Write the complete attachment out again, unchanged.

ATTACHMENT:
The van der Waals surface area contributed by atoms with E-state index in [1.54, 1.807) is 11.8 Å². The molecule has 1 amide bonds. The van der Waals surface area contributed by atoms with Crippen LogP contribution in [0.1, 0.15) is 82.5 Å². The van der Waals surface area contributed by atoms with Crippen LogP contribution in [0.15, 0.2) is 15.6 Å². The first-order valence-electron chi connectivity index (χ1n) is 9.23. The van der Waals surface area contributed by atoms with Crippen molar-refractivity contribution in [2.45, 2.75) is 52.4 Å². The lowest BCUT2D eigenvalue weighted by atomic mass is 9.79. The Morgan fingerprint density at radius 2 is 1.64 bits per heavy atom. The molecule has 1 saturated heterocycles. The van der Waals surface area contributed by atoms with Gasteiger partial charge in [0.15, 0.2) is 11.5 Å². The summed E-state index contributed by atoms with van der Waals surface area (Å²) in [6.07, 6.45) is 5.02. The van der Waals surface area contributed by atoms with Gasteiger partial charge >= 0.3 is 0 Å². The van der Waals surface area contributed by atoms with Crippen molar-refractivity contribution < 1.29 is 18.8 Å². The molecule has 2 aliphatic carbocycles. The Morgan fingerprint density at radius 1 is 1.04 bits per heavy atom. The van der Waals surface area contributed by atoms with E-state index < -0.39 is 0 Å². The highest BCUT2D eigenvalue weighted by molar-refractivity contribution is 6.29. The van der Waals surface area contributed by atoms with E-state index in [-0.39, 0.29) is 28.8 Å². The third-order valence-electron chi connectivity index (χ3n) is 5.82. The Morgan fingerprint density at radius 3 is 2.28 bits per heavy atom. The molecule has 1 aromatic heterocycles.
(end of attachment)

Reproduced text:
The van der Waals surface area contributed by atoms with E-state index in [1.54, 1.807) is 11.8 Å². The molecule has 1 amide bonds. The van der Waals surface area contributed by atoms with Crippen LogP contribution in [0.1, 0.15) is 82.5 Å². The van der Waals surface area contributed by atoms with Crippen LogP contribution in [0.15, 0.2) is 15.6 Å². The first-order valence-electron chi connectivity index (χ1n) is 9.23. The van der Waals surface area contributed by atoms with Crippen molar-refractivity contribution in [2.45, 2.75) is 52.4 Å². The lowest BCUT2D eigenvalue weighted by atomic mass is 9.79. The Morgan fingerprint density at radius 2 is 1.64 bits per heavy atom. The molecule has 1 saturated heterocycles. The van der Waals surface area contributed by atoms with Gasteiger partial charge in [0.15, 0.2) is 11.5 Å². The summed E-state index contributed by atoms with van der Waals surface area (Å²) in [6.07, 6.45) is 5.02. The van der Waals surface area contributed by atoms with Gasteiger partial charge >= 0.3 is 0 Å². The van der Waals surface area contributed by atoms with Crippen molar-refractivity contribution < 1.29 is 18.8 Å². The molecule has 2 aliphatic carbocycles. The Morgan fingerprint density at radius 1 is 1.04 bits per heavy atom. The van der Waals surface area contributed by atoms with E-state index < -0.39 is 0 Å². The highest BCUT2D eigenvalue weighted by molar-refractivity contribution is 6.29. The van der Waals surface area contributed by atoms with E-state index in [-0.39, 0.29) is 28.8 Å². The third-order valence-electron chi connectivity index (χ3n) is 5.82. The Morgan fingerprint density at radius 3 is 2.28 bits per heavy atom. The molecule has 1 aromatic heterocycles.